Following the passage of TC Yasi across the coastline overnight, AEMO published this market notice at 5:14 to notify the market that the main transmission backbone running up the coast of Queensland had remained intact.
In this old screen from our ez2view software, we see the situation this morning:
[Data shown for zones and links within Queensland are sourced from Powerlink]
We see the cells for the zones of Far North, Ross and North coloured in dark blue – which signifies that the zones are experiencing exceptionally low demand (at a level significantly lower than it has been for a large number of years). Contrast this to Gladstone, for instance, where the pace of industrial development (and a humid night) mean that the demand is high there, relative to its history.
We can see that demand in “Ross” (including Townsville) and “Far North” (including Cairns) continued to trend down overnight – compared with the levels at 22:30 yesterday – to reach levels of around 55MW each. A quick scan of history shows that demand in Ross has not otherwise been below 200MW since at least the start of 2006, and demand in Far North not below 100MW.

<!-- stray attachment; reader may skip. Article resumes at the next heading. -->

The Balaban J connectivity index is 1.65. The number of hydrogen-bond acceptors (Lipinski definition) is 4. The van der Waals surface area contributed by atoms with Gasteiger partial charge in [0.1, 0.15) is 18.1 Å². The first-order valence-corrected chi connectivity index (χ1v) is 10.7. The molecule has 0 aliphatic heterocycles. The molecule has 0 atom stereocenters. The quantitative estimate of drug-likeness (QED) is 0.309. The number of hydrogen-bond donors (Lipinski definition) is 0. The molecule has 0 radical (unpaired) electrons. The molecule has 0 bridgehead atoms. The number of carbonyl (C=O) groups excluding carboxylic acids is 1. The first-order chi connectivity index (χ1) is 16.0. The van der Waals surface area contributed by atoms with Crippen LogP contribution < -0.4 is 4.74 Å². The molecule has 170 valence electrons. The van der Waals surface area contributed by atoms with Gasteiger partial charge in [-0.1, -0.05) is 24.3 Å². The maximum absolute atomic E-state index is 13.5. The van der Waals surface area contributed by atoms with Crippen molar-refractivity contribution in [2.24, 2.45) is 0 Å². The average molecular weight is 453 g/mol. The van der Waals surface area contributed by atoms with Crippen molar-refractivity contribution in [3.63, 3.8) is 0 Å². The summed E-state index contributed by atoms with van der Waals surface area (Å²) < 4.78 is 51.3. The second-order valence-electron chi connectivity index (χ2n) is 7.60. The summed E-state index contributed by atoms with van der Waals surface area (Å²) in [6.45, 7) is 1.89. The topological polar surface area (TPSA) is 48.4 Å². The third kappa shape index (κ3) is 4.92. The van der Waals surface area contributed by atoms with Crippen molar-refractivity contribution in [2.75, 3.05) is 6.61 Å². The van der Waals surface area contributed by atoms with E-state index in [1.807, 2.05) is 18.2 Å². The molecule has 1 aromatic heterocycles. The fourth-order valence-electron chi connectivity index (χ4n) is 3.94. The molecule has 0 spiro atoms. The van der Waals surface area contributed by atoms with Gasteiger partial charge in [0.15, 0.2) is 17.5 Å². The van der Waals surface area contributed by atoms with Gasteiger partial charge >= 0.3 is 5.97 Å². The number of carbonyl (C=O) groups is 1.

Keep in mind that these low levels of demand will be due to the loss of supply to numerous locations, but also due to residents and businesses voluntarily having disconnected yesterday afternoon/evening, and it not being safe enough to reconnect yet.
In what might be a sign that it has escaped major damage, the “North” zone (including Mackay) can be seen to be powering up again this morning. A scan of history shows that demand in “North” dropped to a lower level in March 2010 (80MW at its lowest) as a result of TC Ului.
We also note that all power generation in Northern Queensland is offline, except for a small amount of output from Collinsville (i.e. the hydros in Far North are not running, nor are the Mt Stuart and Yabulu generators in Ross). This could be due to low demand in the area, or due to local safety reasons (as the strong winds persist).
As a final note, we see more high prices predicted for later today…